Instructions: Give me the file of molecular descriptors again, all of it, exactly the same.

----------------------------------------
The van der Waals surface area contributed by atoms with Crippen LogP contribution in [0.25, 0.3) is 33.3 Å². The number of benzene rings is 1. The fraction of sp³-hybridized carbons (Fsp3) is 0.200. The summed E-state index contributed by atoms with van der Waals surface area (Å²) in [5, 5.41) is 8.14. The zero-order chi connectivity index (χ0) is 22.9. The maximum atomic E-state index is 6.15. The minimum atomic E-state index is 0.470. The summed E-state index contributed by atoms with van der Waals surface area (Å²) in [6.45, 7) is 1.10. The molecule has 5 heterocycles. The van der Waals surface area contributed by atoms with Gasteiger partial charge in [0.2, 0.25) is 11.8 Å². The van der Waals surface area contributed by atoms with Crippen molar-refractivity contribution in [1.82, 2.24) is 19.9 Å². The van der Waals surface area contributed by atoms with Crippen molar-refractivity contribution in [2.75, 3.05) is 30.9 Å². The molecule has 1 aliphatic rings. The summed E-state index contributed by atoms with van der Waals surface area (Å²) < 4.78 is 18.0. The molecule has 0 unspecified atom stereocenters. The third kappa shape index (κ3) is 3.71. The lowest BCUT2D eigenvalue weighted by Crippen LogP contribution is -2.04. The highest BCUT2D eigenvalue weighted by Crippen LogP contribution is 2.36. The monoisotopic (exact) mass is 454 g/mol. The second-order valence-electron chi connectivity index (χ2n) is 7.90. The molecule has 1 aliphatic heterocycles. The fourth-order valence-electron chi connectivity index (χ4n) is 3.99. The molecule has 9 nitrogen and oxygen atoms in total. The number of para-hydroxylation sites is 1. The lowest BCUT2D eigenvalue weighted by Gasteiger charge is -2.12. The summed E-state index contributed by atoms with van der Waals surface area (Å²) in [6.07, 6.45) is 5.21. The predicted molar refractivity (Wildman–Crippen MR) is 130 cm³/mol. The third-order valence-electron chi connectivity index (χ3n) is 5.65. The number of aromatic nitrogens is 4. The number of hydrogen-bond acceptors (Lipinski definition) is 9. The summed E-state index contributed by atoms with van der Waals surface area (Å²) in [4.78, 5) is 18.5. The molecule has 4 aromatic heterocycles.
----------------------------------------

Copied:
The van der Waals surface area contributed by atoms with Crippen LogP contribution in [0.25, 0.3) is 33.3 Å². The number of benzene rings is 1. The fraction of sp³-hybridized carbons (Fsp3) is 0.200. The summed E-state index contributed by atoms with van der Waals surface area (Å²) in [5, 5.41) is 8.14. The zero-order chi connectivity index (χ0) is 22.9. The maximum atomic E-state index is 6.15. The minimum atomic E-state index is 0.470. The summed E-state index contributed by atoms with van der Waals surface area (Å²) in [6.45, 7) is 1.10. The molecule has 5 heterocycles. The van der Waals surface area contributed by atoms with Gasteiger partial charge in [0.2, 0.25) is 11.8 Å². The van der Waals surface area contributed by atoms with Crippen molar-refractivity contribution in [1.82, 2.24) is 19.9 Å². The van der Waals surface area contributed by atoms with Crippen molar-refractivity contribution in [2.75, 3.05) is 30.9 Å². The molecule has 1 aliphatic rings. The summed E-state index contributed by atoms with van der Waals surface area (Å²) < 4.78 is 18.0. The molecule has 0 unspecified atom stereocenters. The third kappa shape index (κ3) is 3.71. The lowest BCUT2D eigenvalue weighted by Crippen LogP contribution is -2.04. The highest BCUT2D eigenvalue weighted by Crippen LogP contribution is 2.36. The monoisotopic (exact) mass is 454 g/mol. The second-order valence-electron chi connectivity index (χ2n) is 7.90. The molecule has 1 aliphatic heterocycles. The fourth-order valence-electron chi connectivity index (χ4n) is 3.99. The molecule has 9 nitrogen and oxygen atoms in total. The number of para-hydroxylation sites is 1. The lowest BCUT2D eigenvalue weighted by Gasteiger charge is -2.12. The summed E-state index contributed by atoms with van der Waals surface area (Å²) in [6.07, 6.45) is 5.21. The predicted molar refractivity (Wildman–Crippen MR) is 130 cm³/mol. The third-order valence-electron chi connectivity index (χ3n) is 5.65. The number of aromatic nitrogens is 4. The number of hydrogen-bond acceptors (Lipinski definition) is 9. The summed E-state index contributed by atoms with van der Waals surface area (Å²) in [4.78, 5) is 18.5. The molecule has 4 aromatic heterocycles.